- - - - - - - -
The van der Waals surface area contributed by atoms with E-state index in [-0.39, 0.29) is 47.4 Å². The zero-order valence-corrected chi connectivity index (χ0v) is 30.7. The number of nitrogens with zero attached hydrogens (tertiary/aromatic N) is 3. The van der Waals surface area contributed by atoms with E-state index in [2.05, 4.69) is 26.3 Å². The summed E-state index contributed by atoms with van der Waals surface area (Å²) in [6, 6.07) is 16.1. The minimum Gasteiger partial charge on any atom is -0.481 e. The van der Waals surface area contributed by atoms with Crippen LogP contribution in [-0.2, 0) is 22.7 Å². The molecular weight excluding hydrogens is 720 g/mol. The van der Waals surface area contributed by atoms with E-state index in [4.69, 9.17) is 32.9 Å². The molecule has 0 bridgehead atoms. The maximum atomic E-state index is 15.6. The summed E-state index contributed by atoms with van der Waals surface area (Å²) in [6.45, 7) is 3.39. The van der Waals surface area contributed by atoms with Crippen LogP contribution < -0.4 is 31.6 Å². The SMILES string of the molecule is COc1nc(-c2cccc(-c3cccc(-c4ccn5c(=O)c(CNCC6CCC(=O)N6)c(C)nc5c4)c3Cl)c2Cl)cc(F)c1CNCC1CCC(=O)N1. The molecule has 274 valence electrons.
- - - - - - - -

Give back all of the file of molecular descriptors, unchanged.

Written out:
The van der Waals surface area contributed by atoms with E-state index in [-0.39, 0.29) is 47.4 Å². The zero-order valence-corrected chi connectivity index (χ0v) is 30.7. The number of nitrogens with zero attached hydrogens (tertiary/aromatic N) is 3. The van der Waals surface area contributed by atoms with E-state index in [2.05, 4.69) is 26.3 Å². The summed E-state index contributed by atoms with van der Waals surface area (Å²) in [6, 6.07) is 16.1. The minimum Gasteiger partial charge on any atom is -0.481 e. The van der Waals surface area contributed by atoms with Crippen LogP contribution in [-0.2, 0) is 22.7 Å². The molecular weight excluding hydrogens is 720 g/mol. The van der Waals surface area contributed by atoms with E-state index in [4.69, 9.17) is 32.9 Å². The molecule has 0 bridgehead atoms. The maximum atomic E-state index is 15.6. The summed E-state index contributed by atoms with van der Waals surface area (Å²) in [6.45, 7) is 3.39. The van der Waals surface area contributed by atoms with Crippen LogP contribution < -0.4 is 31.6 Å². The SMILES string of the molecule is COc1nc(-c2cccc(-c3cccc(-c4ccn5c(=O)c(CNCC6CCC(=O)N6)c(C)nc5c4)c3Cl)c2Cl)cc(F)c1CNCC1CCC(=O)N1. The molecule has 274 valence electrons.